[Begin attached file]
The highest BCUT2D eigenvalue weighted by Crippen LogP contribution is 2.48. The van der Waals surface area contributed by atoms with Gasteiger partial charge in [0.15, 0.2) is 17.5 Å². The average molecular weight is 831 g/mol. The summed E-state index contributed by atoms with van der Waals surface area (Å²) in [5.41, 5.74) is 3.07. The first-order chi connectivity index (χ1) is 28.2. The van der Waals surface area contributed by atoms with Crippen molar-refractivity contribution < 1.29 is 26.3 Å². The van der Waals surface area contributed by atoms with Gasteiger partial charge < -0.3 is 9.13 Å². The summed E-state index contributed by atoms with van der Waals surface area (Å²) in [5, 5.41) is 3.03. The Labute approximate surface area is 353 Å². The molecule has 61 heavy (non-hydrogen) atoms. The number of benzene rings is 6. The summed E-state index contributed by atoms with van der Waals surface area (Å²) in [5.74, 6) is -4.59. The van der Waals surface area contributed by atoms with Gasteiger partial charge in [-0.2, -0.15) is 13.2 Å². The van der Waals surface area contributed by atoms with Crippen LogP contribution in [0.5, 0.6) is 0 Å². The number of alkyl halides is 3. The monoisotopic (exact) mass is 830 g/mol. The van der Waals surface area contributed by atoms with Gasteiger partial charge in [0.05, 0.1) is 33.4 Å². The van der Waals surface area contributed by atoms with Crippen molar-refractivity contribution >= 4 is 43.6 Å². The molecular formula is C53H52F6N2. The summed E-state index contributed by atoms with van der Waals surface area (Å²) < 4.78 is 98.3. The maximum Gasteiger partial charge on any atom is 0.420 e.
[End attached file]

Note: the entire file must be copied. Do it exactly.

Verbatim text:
The highest BCUT2D eigenvalue weighted by Crippen LogP contribution is 2.48. The van der Waals surface area contributed by atoms with Gasteiger partial charge in [0.15, 0.2) is 17.5 Å². The average molecular weight is 831 g/mol. The summed E-state index contributed by atoms with van der Waals surface area (Å²) in [5.41, 5.74) is 3.07. The first-order chi connectivity index (χ1) is 28.2. The van der Waals surface area contributed by atoms with Crippen molar-refractivity contribution < 1.29 is 26.3 Å². The van der Waals surface area contributed by atoms with Gasteiger partial charge < -0.3 is 9.13 Å². The summed E-state index contributed by atoms with van der Waals surface area (Å²) in [5, 5.41) is 3.03. The Labute approximate surface area is 353 Å². The molecule has 61 heavy (non-hydrogen) atoms. The number of benzene rings is 6. The summed E-state index contributed by atoms with van der Waals surface area (Å²) in [5.74, 6) is -4.59. The van der Waals surface area contributed by atoms with Gasteiger partial charge in [-0.2, -0.15) is 13.2 Å². The van der Waals surface area contributed by atoms with Crippen LogP contribution in [0.5, 0.6) is 0 Å². The number of alkyl halides is 3. The monoisotopic (exact) mass is 830 g/mol. The van der Waals surface area contributed by atoms with Gasteiger partial charge in [0.05, 0.1) is 33.4 Å². The van der Waals surface area contributed by atoms with Crippen molar-refractivity contribution >= 4 is 43.6 Å². The molecular formula is C53H52F6N2. The summed E-state index contributed by atoms with van der Waals surface area (Å²) < 4.78 is 98.3. The maximum Gasteiger partial charge on any atom is 0.420 e.